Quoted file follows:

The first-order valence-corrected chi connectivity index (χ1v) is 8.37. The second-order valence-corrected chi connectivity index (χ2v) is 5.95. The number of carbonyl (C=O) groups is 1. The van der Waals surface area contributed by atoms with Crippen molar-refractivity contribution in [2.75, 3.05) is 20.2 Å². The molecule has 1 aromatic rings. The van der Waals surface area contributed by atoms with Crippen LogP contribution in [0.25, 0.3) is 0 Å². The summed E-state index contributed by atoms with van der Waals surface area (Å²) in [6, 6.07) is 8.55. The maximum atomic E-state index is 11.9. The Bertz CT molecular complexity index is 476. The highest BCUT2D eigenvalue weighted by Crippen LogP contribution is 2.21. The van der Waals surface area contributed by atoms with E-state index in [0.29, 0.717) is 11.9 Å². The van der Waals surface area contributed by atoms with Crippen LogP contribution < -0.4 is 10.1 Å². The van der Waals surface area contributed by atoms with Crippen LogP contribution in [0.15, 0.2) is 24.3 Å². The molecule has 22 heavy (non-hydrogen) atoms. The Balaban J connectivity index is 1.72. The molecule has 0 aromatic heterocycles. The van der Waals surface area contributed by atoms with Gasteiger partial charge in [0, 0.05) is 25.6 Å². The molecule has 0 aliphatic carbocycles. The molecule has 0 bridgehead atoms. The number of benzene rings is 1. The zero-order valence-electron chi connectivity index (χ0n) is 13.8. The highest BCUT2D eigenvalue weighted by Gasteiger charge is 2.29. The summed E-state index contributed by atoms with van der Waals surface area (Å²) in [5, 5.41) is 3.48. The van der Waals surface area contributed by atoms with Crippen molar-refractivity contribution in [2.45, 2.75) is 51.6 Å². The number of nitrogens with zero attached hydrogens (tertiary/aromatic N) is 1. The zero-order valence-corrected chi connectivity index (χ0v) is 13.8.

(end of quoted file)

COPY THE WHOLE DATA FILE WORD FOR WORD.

The first-order valence-corrected chi connectivity index (χ1v) is 8.37. The second-order valence-corrected chi connectivity index (χ2v) is 5.95. The number of carbonyl (C=O) groups is 1. The van der Waals surface area contributed by atoms with Crippen molar-refractivity contribution in [2.75, 3.05) is 20.2 Å². The molecule has 1 aromatic rings. The van der Waals surface area contributed by atoms with Crippen LogP contribution in [0.25, 0.3) is 0 Å². The summed E-state index contributed by atoms with van der Waals surface area (Å²) in [6, 6.07) is 8.55. The maximum atomic E-state index is 11.9. The Bertz CT molecular complexity index is 476. The highest BCUT2D eigenvalue weighted by Crippen LogP contribution is 2.21. The van der Waals surface area contributed by atoms with E-state index in [0.29, 0.717) is 11.9 Å². The van der Waals surface area contributed by atoms with Crippen LogP contribution < -0.4 is 10.1 Å². The van der Waals surface area contributed by atoms with Crippen LogP contribution in [0.15, 0.2) is 24.3 Å². The molecule has 22 heavy (non-hydrogen) atoms. The Balaban J connectivity index is 1.72. The molecule has 0 aromatic heterocycles. The van der Waals surface area contributed by atoms with Gasteiger partial charge in [0, 0.05) is 25.6 Å². The molecule has 0 aliphatic carbocycles. The molecule has 0 bridgehead atoms. The number of benzene rings is 1. The zero-order valence-electron chi connectivity index (χ0n) is 13.8. The highest BCUT2D eigenvalue weighted by Gasteiger charge is 2.29. The summed E-state index contributed by atoms with van der Waals surface area (Å²) in [5, 5.41) is 3.48. The van der Waals surface area contributed by atoms with Crippen molar-refractivity contribution in [2.45, 2.75) is 51.6 Å². The number of nitrogens with zero attached hydrogens (tertiary/aromatic N) is 1. The zero-order valence-corrected chi connectivity index (χ0v) is 13.8.